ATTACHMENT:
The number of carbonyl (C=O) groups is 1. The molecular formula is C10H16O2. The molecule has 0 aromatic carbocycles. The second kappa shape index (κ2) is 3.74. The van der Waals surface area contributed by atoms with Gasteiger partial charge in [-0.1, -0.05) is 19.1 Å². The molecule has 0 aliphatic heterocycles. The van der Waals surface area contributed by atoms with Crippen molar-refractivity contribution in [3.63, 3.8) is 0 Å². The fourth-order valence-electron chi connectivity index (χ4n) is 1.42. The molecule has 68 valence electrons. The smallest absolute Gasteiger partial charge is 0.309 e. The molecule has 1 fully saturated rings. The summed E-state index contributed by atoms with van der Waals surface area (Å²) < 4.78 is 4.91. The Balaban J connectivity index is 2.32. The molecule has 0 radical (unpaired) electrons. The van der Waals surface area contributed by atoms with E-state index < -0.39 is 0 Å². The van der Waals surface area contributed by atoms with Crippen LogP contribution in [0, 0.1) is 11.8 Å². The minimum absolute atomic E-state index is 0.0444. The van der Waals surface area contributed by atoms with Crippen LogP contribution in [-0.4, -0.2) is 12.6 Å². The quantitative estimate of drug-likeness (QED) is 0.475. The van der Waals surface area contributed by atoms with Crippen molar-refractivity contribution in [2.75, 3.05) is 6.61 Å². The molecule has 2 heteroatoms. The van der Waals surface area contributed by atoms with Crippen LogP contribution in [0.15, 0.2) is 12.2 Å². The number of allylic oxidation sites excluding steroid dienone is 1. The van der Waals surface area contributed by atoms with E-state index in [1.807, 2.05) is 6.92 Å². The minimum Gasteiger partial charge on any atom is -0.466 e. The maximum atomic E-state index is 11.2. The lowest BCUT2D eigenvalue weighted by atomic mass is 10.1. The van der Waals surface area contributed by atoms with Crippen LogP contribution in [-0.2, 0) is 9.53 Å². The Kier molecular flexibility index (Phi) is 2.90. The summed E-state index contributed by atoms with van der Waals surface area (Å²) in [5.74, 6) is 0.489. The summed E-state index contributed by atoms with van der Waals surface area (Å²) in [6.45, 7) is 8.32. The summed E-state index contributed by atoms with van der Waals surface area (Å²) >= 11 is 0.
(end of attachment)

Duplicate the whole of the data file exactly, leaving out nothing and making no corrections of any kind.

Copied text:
The number of carbonyl (C=O) groups is 1. The molecular formula is C10H16O2. The molecule has 0 aromatic carbocycles. The second kappa shape index (κ2) is 3.74. The van der Waals surface area contributed by atoms with Gasteiger partial charge in [-0.1, -0.05) is 19.1 Å². The molecule has 0 aliphatic heterocycles. The van der Waals surface area contributed by atoms with Crippen molar-refractivity contribution in [3.63, 3.8) is 0 Å². The fourth-order valence-electron chi connectivity index (χ4n) is 1.42. The molecule has 68 valence electrons. The smallest absolute Gasteiger partial charge is 0.309 e. The molecule has 1 fully saturated rings. The summed E-state index contributed by atoms with van der Waals surface area (Å²) < 4.78 is 4.91. The Balaban J connectivity index is 2.32. The molecule has 0 radical (unpaired) electrons. The van der Waals surface area contributed by atoms with E-state index < -0.39 is 0 Å². The van der Waals surface area contributed by atoms with Crippen LogP contribution in [0, 0.1) is 11.8 Å². The minimum absolute atomic E-state index is 0.0444. The van der Waals surface area contributed by atoms with Crippen LogP contribution in [-0.4, -0.2) is 12.6 Å². The quantitative estimate of drug-likeness (QED) is 0.475. The van der Waals surface area contributed by atoms with Crippen molar-refractivity contribution in [2.75, 3.05) is 6.61 Å². The molecule has 2 heteroatoms. The van der Waals surface area contributed by atoms with Crippen LogP contribution in [0.15, 0.2) is 12.2 Å². The number of allylic oxidation sites excluding steroid dienone is 1. The van der Waals surface area contributed by atoms with E-state index in [1.807, 2.05) is 6.92 Å². The minimum Gasteiger partial charge on any atom is -0.466 e. The maximum atomic E-state index is 11.2. The lowest BCUT2D eigenvalue weighted by atomic mass is 10.1. The van der Waals surface area contributed by atoms with Crippen LogP contribution in [-0.2, 0) is 9.53 Å². The Kier molecular flexibility index (Phi) is 2.90. The summed E-state index contributed by atoms with van der Waals surface area (Å²) in [5.74, 6) is 0.489. The summed E-state index contributed by atoms with van der Waals surface area (Å²) in [6.45, 7) is 8.32. The summed E-state index contributed by atoms with van der Waals surface area (Å²) >= 11 is 0.